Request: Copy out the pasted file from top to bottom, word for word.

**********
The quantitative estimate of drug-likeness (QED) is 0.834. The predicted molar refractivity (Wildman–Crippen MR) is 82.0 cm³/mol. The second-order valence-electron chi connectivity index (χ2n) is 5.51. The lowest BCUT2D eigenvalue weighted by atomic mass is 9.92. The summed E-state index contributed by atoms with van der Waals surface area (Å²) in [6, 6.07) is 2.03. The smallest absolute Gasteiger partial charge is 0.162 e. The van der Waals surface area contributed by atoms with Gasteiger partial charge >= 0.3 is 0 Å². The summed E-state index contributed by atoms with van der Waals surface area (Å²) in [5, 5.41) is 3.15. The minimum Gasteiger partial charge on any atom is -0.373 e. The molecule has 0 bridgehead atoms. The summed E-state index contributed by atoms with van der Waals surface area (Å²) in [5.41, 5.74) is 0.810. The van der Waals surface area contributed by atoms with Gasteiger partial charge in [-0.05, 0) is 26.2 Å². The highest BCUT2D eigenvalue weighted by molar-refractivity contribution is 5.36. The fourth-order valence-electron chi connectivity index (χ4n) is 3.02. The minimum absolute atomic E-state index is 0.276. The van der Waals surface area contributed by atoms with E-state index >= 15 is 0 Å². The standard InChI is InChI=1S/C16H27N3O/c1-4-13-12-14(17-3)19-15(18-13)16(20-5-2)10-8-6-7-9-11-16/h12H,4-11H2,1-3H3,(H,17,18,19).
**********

The quantitative estimate of drug-likeness (QED) is 0.834. The predicted molar refractivity (Wildman–Crippen MR) is 82.0 cm³/mol. The second-order valence-electron chi connectivity index (χ2n) is 5.51. The lowest BCUT2D eigenvalue weighted by atomic mass is 9.92. The summed E-state index contributed by atoms with van der Waals surface area (Å²) in [6, 6.07) is 2.03. The smallest absolute Gasteiger partial charge is 0.162 e. The van der Waals surface area contributed by atoms with Gasteiger partial charge >= 0.3 is 0 Å². The summed E-state index contributed by atoms with van der Waals surface area (Å²) in [5, 5.41) is 3.15. The minimum Gasteiger partial charge on any atom is -0.373 e. The molecule has 0 bridgehead atoms. The summed E-state index contributed by atoms with van der Waals surface area (Å²) in [5.41, 5.74) is 0.810. The van der Waals surface area contributed by atoms with Gasteiger partial charge in [-0.05, 0) is 26.2 Å². The highest BCUT2D eigenvalue weighted by molar-refractivity contribution is 5.36. The fourth-order valence-electron chi connectivity index (χ4n) is 3.02. The minimum absolute atomic E-state index is 0.276. The van der Waals surface area contributed by atoms with E-state index >= 15 is 0 Å². The standard InChI is InChI=1S/C16H27N3O/c1-4-13-12-14(17-3)19-15(18-13)16(20-5-2)10-8-6-7-9-11-16/h12H,4-11H2,1-3H3,(H,17,18,19).